Lack of satiety, or feeling 'full', is a hallmark characteristic of PWS. Satiety mechanisms are not well understood, and it is not clear how the stomach signals the brain to stop eating. It is believed, however, that the vagus nerve to hind brain connection (NTS) may be a key part of this mechanism. In this project, Dr. Edward Fox will artificially enhance NTS satiety signaling to see if we can increase satiety and reduce meal size in PWS mice. This knowledge could be very helpful in figuring out the satiety circuit and potentially develop treatments for the lack of satiety in people with PWS.
Dr. Theresa Strong, Director of Research Programs, shares details on this project in this short video clip.
Watch the full webinar describing the 8 research projects funded in this grant cycle here.
Extreme overeating that leads to life-threatening obesity is a hallmark of Prader-Willi Syndrome (PWS). This obesity results in cardiorespiratory diseases that lead to early morbidity and mortality. Thus, controlling food intake in PWS can greatly extend lifespan, improve self-esteem and quality of life with better weight control, and minimize the decrease in IQ with age. Therefore, developing an effective means to control the dramatic overeating of PWS is essential.
People with PWS require much larger and much longer duration meals than healthy people to feel full and after eating and they feel hungry much sooner. This suggests their overeating results from a severe deficit in the ability of food consumed to reduce hunger and stop eating (satiety). Thus, finding a way to enhance satiety is a promising route to stop overeating in PWS.
Food in the stomach activates satiety signals that travel along the vagus nerve to the hindbrain where they excite brain cells in the nucleus tractus solitarius (NTS). In turn, NTS brain cells transmit these signals to many other brain areas. Surprisingly, we do not know how this brain circuit stops eating. The satiety brain circuit and expression of genes associated with PWS hyperphagia and obesity overlap, suggesting the overlapping brain areas may be affected by PWS mutations. One such area, the NTS, is pivotal as it is the major source of satiety information for the rest of the brain.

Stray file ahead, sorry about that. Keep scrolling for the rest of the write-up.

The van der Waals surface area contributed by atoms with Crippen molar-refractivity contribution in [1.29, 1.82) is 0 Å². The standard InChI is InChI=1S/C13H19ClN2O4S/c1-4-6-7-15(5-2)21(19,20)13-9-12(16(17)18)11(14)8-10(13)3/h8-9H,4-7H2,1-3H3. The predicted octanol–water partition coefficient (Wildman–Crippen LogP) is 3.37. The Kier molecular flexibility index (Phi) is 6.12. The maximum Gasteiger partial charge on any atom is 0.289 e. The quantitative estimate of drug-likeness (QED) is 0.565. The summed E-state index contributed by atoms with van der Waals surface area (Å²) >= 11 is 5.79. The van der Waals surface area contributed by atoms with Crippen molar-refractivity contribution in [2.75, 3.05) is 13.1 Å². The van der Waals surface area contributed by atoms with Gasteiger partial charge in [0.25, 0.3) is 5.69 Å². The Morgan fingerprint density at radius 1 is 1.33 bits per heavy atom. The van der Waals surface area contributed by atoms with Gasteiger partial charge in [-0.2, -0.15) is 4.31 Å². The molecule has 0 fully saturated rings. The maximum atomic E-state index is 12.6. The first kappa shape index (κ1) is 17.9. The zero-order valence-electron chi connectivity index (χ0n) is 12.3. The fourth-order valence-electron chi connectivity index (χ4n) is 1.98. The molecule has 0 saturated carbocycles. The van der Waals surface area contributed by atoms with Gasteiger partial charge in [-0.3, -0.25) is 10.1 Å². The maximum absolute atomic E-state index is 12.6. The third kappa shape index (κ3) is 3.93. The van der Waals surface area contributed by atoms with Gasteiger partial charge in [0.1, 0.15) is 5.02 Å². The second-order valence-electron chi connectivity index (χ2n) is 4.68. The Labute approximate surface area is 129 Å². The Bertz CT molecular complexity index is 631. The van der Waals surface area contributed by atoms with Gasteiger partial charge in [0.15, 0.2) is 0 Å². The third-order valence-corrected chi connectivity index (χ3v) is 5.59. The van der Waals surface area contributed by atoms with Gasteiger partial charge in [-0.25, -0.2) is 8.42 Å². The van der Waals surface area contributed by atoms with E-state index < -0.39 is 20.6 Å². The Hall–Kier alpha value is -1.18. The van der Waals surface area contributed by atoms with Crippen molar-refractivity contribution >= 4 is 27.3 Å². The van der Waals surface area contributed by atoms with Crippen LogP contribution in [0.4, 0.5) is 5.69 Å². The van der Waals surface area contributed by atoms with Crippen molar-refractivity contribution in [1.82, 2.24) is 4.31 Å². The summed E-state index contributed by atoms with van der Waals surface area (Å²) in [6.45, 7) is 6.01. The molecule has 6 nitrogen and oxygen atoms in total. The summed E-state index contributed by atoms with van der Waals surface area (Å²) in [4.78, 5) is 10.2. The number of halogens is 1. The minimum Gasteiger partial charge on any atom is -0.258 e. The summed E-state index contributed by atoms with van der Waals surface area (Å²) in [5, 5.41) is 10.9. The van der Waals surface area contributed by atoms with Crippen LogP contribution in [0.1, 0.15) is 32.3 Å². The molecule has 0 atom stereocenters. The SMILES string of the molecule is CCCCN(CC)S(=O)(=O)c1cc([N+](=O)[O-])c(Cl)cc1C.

We hypothesize PWS mutations compromise satiety signaling by the NTS to contribute to increased meal size and overeating. As a first step, we propose to test this hypothesis in mice that have PWS mutations and a satiety deficit. We will determine whether satiety signals in the NTS are reduced by PWS mutations. The outcome will help design future experiments that test whether artificially enhancing satiety signaling in the NTS, using novel, innovative approaches can reduce meal size and overeating. If successful, we could isolate the NTS brain cells involved and identify genes active only in these cells. We can then test whether any of these genes have the right properties for developing pharmacological or gene therapy treatments that enhance satiation signals in the NTS to help control eating in people with PWS. In parallel, the ability to selectively excite NTS brain cells involved in satiety could help dissect the entire satiety circuit to figure out how it stops eating. Such basic knowledge could also be useful for developing treatments for PWS.
Edward Fox, Ph.D
Edward Fox, Ph.D